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‘Swiped’: Local Musician Alleges 2 Harvard Students Attempted to Steal Fiddle

The Burren, an Irish pub in Somerville, often hosts live performers. A performer said his fiddle was nearly stolen by two Harvard students last week.
The Burren, an Irish pub in Somerville, often hosts live performers. A performer said his fiddle was nearly stolen by two Harvard students last week. By A. Skye Schmiegelow

Local musician Calum T. Bell pressed charges against two Harvard students for the attempted theft of his fiddle from an Irish pub in Somerville Thursday night.

Bell alleged that after his performance at The Burren, two students attempted to leave the pub with his instrument under their coats. He filed a criminal complaint against the students with the Somerville Police Department on Monday.

A video obtained by The Crimson showed a violin bow falling out of one of the student’s coats as they attempted to leave the Irish pub in an Uber. A second video showed the other student attempting to explain why they left the bar with the fiddle.

“We brought a fake fiddle to the club,” the student said. “We call it our slanjo.”

Megan D. Finch, who witnessed the attempted theft, called the students’ excuse “laughable.”

“Clearly, they just swiped the fiddle off of the table,” Finch said. “She stole the fiddle, and her friend had the bow under her jacket.”

Bell, who has played the fiddle all his life, said that his instrument is “priceless.”

“No amount of money represents what these instruments are,” he said. “It’s not about the money — I have such a connection with my violin.”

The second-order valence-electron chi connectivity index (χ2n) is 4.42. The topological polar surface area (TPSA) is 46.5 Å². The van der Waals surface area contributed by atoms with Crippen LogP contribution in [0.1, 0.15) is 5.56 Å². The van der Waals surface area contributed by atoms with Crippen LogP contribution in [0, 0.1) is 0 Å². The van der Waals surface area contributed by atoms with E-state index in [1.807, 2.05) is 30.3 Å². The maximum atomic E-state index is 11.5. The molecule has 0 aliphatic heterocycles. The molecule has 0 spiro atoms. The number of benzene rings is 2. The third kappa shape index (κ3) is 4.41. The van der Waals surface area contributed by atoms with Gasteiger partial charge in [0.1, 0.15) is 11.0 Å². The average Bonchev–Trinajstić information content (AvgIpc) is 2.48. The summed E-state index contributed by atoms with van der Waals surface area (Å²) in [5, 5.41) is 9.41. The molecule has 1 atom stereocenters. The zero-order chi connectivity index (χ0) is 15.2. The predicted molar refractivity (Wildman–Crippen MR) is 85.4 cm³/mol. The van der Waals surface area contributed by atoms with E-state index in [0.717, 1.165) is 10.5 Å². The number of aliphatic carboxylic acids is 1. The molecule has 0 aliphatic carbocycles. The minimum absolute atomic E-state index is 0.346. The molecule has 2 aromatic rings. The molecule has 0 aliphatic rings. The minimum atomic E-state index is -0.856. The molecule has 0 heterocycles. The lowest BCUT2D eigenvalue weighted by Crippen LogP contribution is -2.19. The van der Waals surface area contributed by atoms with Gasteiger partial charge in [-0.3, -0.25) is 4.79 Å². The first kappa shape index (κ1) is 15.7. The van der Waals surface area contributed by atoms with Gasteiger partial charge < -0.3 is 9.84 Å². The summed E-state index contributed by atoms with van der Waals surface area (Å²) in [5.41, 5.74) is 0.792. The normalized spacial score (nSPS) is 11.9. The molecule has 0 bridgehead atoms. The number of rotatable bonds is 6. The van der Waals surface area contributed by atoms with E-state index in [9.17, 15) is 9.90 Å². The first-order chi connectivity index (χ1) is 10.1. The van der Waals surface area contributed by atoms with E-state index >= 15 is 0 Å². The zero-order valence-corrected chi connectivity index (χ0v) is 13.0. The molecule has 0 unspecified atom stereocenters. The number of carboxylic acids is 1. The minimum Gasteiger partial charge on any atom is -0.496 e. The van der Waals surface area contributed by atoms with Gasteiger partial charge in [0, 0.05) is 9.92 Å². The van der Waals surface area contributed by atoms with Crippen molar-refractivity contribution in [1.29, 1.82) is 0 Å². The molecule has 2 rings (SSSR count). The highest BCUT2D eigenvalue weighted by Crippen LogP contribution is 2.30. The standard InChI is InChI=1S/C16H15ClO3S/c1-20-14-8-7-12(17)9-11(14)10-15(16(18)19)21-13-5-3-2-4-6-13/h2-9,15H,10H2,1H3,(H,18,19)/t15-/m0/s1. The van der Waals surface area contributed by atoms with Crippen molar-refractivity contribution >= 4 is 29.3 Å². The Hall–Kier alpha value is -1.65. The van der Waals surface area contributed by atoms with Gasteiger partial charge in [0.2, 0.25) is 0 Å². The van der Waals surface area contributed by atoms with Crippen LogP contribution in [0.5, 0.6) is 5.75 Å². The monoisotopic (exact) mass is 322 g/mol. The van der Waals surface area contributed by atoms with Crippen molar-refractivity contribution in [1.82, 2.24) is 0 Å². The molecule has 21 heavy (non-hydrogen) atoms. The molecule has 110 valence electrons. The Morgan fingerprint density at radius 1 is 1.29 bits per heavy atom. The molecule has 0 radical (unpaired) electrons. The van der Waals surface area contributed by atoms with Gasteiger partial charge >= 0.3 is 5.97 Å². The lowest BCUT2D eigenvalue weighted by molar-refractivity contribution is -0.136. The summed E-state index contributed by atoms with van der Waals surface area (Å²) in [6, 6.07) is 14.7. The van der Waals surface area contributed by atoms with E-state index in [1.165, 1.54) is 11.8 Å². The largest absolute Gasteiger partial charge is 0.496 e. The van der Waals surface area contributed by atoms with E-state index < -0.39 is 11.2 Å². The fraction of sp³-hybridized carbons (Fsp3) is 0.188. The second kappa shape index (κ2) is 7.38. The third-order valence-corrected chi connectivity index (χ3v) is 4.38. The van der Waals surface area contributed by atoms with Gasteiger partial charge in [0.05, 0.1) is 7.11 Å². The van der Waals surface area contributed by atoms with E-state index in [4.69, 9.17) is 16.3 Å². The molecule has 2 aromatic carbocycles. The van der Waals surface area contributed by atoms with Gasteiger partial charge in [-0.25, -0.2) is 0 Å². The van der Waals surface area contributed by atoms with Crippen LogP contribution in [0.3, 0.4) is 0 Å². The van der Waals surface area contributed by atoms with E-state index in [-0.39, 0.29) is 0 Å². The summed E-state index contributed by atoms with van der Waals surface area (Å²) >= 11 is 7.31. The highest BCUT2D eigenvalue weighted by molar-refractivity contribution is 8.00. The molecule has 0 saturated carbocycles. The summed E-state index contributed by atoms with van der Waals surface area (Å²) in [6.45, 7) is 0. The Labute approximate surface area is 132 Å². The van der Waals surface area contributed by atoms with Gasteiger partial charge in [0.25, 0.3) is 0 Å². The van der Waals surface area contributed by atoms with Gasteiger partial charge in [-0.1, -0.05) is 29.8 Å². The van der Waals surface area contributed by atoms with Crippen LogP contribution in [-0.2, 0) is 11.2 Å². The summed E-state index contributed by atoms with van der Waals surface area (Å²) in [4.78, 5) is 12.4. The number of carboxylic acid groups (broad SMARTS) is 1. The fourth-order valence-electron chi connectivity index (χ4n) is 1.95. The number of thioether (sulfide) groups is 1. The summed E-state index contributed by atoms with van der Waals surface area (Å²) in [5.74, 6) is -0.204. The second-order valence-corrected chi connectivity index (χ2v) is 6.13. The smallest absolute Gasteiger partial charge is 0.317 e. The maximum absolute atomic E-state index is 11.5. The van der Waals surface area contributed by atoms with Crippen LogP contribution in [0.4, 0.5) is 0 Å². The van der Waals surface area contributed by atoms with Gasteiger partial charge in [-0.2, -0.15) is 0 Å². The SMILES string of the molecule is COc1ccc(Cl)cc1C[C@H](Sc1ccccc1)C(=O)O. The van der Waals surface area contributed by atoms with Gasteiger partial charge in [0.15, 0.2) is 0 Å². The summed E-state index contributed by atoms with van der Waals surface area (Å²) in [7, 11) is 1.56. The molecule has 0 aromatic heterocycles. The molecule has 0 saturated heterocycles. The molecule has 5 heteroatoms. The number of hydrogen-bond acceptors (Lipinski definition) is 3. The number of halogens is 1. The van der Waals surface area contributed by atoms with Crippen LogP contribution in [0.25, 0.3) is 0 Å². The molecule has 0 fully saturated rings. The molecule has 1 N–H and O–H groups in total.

“This is theft of someone’s absolute livelihood,” Bell added.

The students — one of whom is an active Crimson editor — did not respond to requests for comment. Calum said that after the incident, one of the students contacted him and apologized.

“God only knows whether it was sincere or not,” he said.

Cormac Crummey, an Irish musician who filmed the encounter, said that he had “never seen anything like it.”

Crummey said that when he first witnessed the event, he thought that the students were possibly “professional pickpockets.”

“It just turned out they were just college girls thinking they were funny and not really understanding the severity of what they were doing,” he said.

Bell said that in retrospect, he should have called the police on the students on Thursday night after the incident, but that in the moment he was “shaking” and “wasn’t really in my right mind.”

According to Finch, bar employees wanted to call the police but since Bell managed to recover his fiddle, the manager ultimately decided to not contact authorities. The Burren’s management declined to comment on Finch’s account.

Bell wrote in his report to the Somerville Police Department that the value of his fiddle was approximately $2,500-$3,045.

“Four people have gotten their violins stolen this year that I know,” Bell said. “It happens all the time — and this is why I’m pressing charges.”

“I’m very so unbelievably fortunate that they didn’t actually get away with it,” he added. “But I owe it to the people who aren’t as fortunate that they are held responsible to the fullest extent of the law.”

Following the incident, Bell encouraged his followers on Facebook to complain about their behavior to the Harvard University Police Department.

HUPD spokesperson Steven G. Catalano wrote that the incident is not an HUPD investigation, and declined to comment on the incident.

Bell said he believes Harvard should discipline the students for their actions.

“I don’t think that this behavior obviously should be tolerated by Harvard,” Bell said. “I really think they should be expelled.”

College spokesperson Jonathan Palumbo declined to comment.

Crummey said that he and other members of the “traditional Irish community” sent emails to Harvard about the incident to support Bell and to “raise awareness” about fiddle theft.

“An example has to be made of this, he said. “People can’t just go and lift someone’s livelihood and potentially damage it.”

“It happened in one of the most prestigious colleges in the world — so if it can happen there, it can happen anywhere,” he added. “There should be more of a respect towards musicians and their instruments and their livelihood.”

—Staff writer Sally E. Edwards can be reached at Follow her on X @sallyedwards04 or on Threads @sally_edwards06.

—Staff writer Asher J. Montgomery can be reached at Follow her on X @asherjmont or on Threads @asher_montgomery.

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